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42 may face trial in France in arms sales

March 29, 2007|From the Associated Press

PARIS — French prosecutors have requested that 42 people, including the son of late French President Francois Mitterrand, stand trial for suspected roles in illegal arms sales to Angola during the African nation's civil war, judicial officials said Wednesday.

A magistrate will decide whether to proceed with a trial. The group of suspects includes Jean-Christophe Mitterrand, who served as counselor on African affairs from 1986 to 1992 under his father, and former Interior Minister Charles Pasqua, the officials said.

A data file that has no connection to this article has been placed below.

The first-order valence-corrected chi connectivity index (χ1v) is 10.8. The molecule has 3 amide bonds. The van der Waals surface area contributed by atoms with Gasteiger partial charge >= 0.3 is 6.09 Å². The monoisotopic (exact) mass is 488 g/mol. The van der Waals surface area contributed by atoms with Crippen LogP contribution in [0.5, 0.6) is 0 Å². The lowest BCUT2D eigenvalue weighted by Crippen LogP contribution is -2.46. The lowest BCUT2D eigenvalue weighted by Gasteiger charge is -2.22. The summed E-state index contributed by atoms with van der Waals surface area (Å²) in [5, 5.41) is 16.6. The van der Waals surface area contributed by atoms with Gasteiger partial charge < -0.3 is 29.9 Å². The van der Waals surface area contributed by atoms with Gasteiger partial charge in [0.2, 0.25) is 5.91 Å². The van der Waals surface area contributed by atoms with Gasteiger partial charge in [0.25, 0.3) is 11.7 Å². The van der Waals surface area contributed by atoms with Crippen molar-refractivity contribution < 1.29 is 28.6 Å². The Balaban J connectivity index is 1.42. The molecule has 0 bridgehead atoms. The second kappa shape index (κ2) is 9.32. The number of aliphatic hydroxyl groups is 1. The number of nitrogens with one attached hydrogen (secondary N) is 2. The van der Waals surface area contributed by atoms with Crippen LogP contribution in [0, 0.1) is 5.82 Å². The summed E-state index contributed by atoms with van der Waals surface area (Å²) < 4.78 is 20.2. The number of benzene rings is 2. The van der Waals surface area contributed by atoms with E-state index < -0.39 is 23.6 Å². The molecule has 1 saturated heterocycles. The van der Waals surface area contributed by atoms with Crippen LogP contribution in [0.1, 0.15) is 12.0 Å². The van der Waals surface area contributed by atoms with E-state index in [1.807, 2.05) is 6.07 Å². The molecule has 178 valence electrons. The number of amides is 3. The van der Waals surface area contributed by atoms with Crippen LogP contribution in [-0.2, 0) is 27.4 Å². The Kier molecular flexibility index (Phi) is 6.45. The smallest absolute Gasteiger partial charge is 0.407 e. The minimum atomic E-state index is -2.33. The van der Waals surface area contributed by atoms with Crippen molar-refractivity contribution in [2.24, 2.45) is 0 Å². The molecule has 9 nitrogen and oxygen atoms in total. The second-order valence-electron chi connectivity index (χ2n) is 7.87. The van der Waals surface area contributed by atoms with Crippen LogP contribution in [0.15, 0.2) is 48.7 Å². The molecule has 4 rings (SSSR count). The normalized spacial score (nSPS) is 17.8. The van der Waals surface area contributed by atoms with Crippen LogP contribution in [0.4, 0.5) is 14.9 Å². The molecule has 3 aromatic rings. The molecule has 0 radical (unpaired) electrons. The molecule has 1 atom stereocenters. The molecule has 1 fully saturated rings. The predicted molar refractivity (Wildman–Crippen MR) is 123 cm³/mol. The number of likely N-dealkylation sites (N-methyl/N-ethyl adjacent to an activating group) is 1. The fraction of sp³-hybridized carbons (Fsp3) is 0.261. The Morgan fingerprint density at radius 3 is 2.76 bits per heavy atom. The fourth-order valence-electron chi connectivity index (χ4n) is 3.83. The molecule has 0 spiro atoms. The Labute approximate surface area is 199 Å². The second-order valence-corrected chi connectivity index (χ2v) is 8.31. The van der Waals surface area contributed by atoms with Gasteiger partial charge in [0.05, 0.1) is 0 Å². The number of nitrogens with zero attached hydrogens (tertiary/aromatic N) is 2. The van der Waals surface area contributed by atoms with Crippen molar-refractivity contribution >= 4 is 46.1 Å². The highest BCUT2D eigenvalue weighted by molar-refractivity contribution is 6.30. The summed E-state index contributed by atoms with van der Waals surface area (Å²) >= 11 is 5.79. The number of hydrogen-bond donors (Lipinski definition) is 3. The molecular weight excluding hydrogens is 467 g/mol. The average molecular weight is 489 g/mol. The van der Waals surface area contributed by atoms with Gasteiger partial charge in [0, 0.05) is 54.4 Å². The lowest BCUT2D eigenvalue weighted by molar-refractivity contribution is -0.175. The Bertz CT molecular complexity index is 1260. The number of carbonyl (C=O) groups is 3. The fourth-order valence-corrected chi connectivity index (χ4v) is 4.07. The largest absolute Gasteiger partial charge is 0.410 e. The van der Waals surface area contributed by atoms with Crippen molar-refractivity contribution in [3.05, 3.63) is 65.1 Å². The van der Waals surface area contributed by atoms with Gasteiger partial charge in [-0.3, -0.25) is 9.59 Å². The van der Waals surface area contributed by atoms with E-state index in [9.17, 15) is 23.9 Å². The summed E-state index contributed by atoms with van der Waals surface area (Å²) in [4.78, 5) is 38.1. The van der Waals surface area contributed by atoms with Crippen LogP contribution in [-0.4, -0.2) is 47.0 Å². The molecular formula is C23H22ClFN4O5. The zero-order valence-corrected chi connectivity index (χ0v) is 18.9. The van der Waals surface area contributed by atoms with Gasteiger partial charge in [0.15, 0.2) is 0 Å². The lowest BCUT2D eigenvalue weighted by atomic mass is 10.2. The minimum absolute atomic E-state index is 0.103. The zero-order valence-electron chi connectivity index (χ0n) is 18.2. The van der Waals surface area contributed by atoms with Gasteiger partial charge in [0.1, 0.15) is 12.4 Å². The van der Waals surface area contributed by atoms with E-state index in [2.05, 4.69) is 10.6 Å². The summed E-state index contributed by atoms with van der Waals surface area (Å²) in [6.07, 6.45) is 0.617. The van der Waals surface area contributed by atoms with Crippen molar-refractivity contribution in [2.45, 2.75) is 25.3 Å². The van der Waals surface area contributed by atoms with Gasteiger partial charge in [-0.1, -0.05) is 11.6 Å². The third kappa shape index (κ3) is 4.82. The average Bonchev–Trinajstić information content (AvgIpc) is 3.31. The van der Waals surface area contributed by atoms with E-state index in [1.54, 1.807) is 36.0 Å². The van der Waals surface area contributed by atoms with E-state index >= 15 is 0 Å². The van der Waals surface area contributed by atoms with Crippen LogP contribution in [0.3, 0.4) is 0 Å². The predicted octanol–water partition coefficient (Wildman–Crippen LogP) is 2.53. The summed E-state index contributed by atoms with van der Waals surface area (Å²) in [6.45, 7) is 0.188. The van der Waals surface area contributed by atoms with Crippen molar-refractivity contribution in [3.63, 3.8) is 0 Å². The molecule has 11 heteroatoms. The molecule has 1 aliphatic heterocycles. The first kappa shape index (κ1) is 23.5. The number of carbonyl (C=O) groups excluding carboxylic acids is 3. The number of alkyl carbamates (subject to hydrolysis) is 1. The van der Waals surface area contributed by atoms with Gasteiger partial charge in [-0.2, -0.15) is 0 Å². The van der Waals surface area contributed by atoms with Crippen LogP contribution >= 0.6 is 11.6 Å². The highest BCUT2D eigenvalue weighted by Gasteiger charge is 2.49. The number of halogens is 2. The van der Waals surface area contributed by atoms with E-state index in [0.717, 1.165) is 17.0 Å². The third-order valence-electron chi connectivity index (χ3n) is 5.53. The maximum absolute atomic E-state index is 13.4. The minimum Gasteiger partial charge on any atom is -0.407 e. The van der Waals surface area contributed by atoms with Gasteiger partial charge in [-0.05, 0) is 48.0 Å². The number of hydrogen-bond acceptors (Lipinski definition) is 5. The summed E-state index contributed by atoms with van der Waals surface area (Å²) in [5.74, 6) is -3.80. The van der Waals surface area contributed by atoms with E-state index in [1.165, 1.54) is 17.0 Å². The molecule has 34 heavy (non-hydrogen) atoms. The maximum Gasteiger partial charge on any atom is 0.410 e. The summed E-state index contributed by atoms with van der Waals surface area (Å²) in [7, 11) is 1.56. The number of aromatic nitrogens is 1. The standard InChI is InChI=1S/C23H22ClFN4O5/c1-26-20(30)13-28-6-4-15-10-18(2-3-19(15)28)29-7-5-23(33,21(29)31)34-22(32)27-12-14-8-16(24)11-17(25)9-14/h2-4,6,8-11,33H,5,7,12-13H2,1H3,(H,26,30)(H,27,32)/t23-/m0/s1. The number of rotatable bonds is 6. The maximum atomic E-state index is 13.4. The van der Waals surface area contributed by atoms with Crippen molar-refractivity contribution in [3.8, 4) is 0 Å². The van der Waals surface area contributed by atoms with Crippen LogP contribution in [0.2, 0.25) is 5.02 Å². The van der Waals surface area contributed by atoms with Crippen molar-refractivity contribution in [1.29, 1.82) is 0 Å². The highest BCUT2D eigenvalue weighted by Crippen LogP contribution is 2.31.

They spoke on condition of anonymity because the investigation is continuing.

Preliminary charges of influence trafficking and misappropriating company assets have been filed against both men. Mitterrand also is being investigated for suspected complicity in illicit arms trafficking.

The focus of the investigation is on two other men still being sought, French businessman Pierre Falcone and Arkady Gaydamak, one of Israel's most prominent and controversial businessmen.

Prosecutors suspect them of selling heavy weaponry to Angolan President Jose Eduardo dos Santos during Angola's 27-year civil war.

Prosecutors allege that the arms sales, carried out from 1993 to 2000 without clearance from the French government, totaled nearly $791 million.

Angola's civil war ended in 2002. It sent almost half a million people fleeing into neighboring countries and displaced close to 4 million internally.

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